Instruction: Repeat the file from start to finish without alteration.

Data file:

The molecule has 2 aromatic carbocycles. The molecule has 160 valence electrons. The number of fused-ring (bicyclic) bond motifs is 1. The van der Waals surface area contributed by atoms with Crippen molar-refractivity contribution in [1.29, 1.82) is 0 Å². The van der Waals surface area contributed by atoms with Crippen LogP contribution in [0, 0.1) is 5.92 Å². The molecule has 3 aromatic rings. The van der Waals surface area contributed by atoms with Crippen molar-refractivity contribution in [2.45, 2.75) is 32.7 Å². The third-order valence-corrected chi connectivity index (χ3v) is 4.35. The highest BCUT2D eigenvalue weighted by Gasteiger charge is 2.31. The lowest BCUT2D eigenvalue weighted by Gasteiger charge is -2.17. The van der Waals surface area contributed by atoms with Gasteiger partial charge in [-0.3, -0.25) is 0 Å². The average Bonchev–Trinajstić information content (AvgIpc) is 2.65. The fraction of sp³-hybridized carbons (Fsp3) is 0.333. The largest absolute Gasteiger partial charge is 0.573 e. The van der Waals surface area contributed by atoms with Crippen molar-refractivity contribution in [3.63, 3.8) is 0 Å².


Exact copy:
The molecule has 2 aromatic carbocycles. The molecule has 160 valence electrons. The number of fused-ring (bicyclic) bond motifs is 1. The van der Waals surface area contributed by atoms with Crippen molar-refractivity contribution in [1.29, 1.82) is 0 Å². The van der Waals surface area contributed by atoms with Crippen LogP contribution in [0, 0.1) is 5.92 Å². The molecule has 3 aromatic rings. The van der Waals surface area contributed by atoms with Crippen molar-refractivity contribution in [2.45, 2.75) is 32.7 Å². The third-order valence-corrected chi connectivity index (χ3v) is 4.35. The highest BCUT2D eigenvalue weighted by Gasteiger charge is 2.31. The lowest BCUT2D eigenvalue weighted by Gasteiger charge is -2.17. The van der Waals surface area contributed by atoms with Gasteiger partial charge in [-0.3, -0.25) is 0 Å². The average Bonchev–Trinajstić information content (AvgIpc) is 2.65. The fraction of sp³-hybridized carbons (Fsp3) is 0.333. The largest absolute Gasteiger partial charge is 0.573 e. The van der Waals surface area contributed by atoms with Crippen molar-refractivity contribution in [3.63, 3.8) is 0 Å².